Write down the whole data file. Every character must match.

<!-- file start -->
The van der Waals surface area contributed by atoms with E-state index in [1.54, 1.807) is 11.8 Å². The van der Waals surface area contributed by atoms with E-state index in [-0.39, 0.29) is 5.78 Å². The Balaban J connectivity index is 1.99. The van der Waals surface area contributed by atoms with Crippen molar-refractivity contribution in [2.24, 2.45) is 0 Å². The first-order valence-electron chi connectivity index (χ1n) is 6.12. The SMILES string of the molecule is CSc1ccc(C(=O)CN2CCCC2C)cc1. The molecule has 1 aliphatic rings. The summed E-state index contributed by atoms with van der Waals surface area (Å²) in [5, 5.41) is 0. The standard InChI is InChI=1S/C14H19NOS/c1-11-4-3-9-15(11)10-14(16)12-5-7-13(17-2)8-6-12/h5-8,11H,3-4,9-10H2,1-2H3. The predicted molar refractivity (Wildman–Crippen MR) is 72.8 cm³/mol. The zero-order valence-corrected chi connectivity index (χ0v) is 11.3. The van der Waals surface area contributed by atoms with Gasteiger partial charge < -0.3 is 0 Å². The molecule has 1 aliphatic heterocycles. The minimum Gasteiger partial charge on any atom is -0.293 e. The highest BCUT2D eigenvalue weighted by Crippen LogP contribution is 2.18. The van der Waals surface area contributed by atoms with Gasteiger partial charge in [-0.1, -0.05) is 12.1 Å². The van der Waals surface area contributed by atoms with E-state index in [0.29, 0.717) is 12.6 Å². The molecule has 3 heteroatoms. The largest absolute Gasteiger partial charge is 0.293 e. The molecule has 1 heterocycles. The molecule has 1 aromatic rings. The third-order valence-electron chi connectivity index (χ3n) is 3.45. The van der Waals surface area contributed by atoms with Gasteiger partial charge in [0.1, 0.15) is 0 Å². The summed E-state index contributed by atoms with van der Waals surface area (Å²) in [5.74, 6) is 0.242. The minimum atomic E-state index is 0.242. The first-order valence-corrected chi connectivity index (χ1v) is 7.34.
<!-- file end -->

The van der Waals surface area contributed by atoms with E-state index in [1.54, 1.807) is 11.8 Å². The van der Waals surface area contributed by atoms with E-state index in [-0.39, 0.29) is 5.78 Å². The Balaban J connectivity index is 1.99. The van der Waals surface area contributed by atoms with Crippen molar-refractivity contribution in [2.24, 2.45) is 0 Å². The first-order valence-electron chi connectivity index (χ1n) is 6.12. The SMILES string of the molecule is CSc1ccc(C(=O)CN2CCCC2C)cc1. The molecule has 1 aliphatic rings. The summed E-state index contributed by atoms with van der Waals surface area (Å²) in [5, 5.41) is 0. The standard InChI is InChI=1S/C14H19NOS/c1-11-4-3-9-15(11)10-14(16)12-5-7-13(17-2)8-6-12/h5-8,11H,3-4,9-10H2,1-2H3. The predicted molar refractivity (Wildman–Crippen MR) is 72.8 cm³/mol. The zero-order valence-corrected chi connectivity index (χ0v) is 11.3. The van der Waals surface area contributed by atoms with Gasteiger partial charge < -0.3 is 0 Å². The molecule has 1 aliphatic heterocycles. The minimum Gasteiger partial charge on any atom is -0.293 e. The highest BCUT2D eigenvalue weighted by Crippen LogP contribution is 2.18. The van der Waals surface area contributed by atoms with Gasteiger partial charge in [-0.1, -0.05) is 12.1 Å². The van der Waals surface area contributed by atoms with E-state index in [0.29, 0.717) is 12.6 Å². The molecule has 3 heteroatoms. The largest absolute Gasteiger partial charge is 0.293 e. The molecule has 1 heterocycles. The molecule has 1 aromatic rings. The third-order valence-electron chi connectivity index (χ3n) is 3.45. The van der Waals surface area contributed by atoms with Gasteiger partial charge in [0.1, 0.15) is 0 Å². The summed E-state index contributed by atoms with van der Waals surface area (Å²) in [5.74, 6) is 0.242. The minimum atomic E-state index is 0.242. The first-order valence-corrected chi connectivity index (χ1v) is 7.34.